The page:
The terms “commercial radio”, “business band” and “business radio” loosely refer to a handful of voice services used by industrial operators. A common application is for a utility company where staff may be scattered across a wide region.
Equipment for these bands is generally simple, robust, and available on the used market. The only problem is that you cannot use it. These services are only available via FCC license, and for a legitimate business purpose.
They are a no-go for backcountry use.
Radio channels are available specifically for use by those who are flying or boating. Having dedicated channels makes it easy to put out a distress call, coordinate traffic in busy areas, or communicate with staff at airport and docks. These services work very similarly, although they do use different modes and frequencies.
The Aviation Radio Services category covers both aircraft and ground stations. As you would expect, it is used for coordinating take-off and landing at controlled airports. Planes can also contact each other while airborne, and channels are designated for specific purposes. Usage is also coordinated internationally.
If you are a pilot then you are already familiar with this service, so I do not need to explain it. If you are not a pilot then you should not be using this band, so I do not need to explain it. While this is an excellent band for use pretty much anywhere it is of no use to most backcountry travelers (except bush pilots, of course).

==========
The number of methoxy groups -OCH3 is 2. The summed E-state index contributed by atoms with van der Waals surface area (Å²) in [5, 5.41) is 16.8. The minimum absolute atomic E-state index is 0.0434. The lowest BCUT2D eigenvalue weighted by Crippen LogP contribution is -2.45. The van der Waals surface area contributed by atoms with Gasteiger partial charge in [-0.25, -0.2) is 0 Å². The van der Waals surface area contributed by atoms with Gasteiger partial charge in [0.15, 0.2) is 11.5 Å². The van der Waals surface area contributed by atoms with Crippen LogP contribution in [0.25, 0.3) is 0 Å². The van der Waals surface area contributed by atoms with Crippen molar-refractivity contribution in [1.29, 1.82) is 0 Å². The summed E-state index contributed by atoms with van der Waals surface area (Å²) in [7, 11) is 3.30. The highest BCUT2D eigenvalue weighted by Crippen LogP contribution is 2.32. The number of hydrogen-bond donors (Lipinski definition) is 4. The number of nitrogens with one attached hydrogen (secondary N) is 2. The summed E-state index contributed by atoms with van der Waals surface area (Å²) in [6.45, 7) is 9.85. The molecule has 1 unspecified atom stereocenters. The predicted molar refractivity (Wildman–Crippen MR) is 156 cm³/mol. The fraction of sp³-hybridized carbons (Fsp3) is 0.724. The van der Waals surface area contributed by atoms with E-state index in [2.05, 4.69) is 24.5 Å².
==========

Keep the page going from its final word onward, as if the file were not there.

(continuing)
Another interesting (but useless for most of us) service is the Maritime Mobile Service. This is an interesting one since it encompasses not only channls for local use on very high frequency (VHF), but also channels for regional or even trans-oceanic use on high frequency (HF).
Much like with aviation services, you can go into stores and buy maritime radio gear, but you should not. Unless you are out on the high seas or large lakes with shipping traffic you should not be using this band (no, canoes do not count). Go buy a yacht and then you can get one of these radios.
And the point . . .
Typical backcountry travelers should not be using these services (yes, that means you). I mention them here because you do come across them occasionally.
Sometimes you will come across a person who has watched planes traveling overhead and thought about using an air-band radio as a sort of poor man’s satellite phone. He orders one online, starts carrying a radio on trips, and feels safer for it.
He is in for a rude awakening if he thinks that the jetliner who just picked up his SOS is going to go off-route and start doing circles overhead to stay in radio range.
Similarly, in coastal communities there is a bit of abuse that goes on with the maritime bands. In coastal communities these channels become a kind of “party line” for the locals. Such use is technically not appropriate, but as long as no harm is done the FCC looks the other way.
Here in Alaska both services are in widespread use, and both are widely abused, although not to the point of making them unusable. As you are learning about radios you should know what these services are, and stay off them.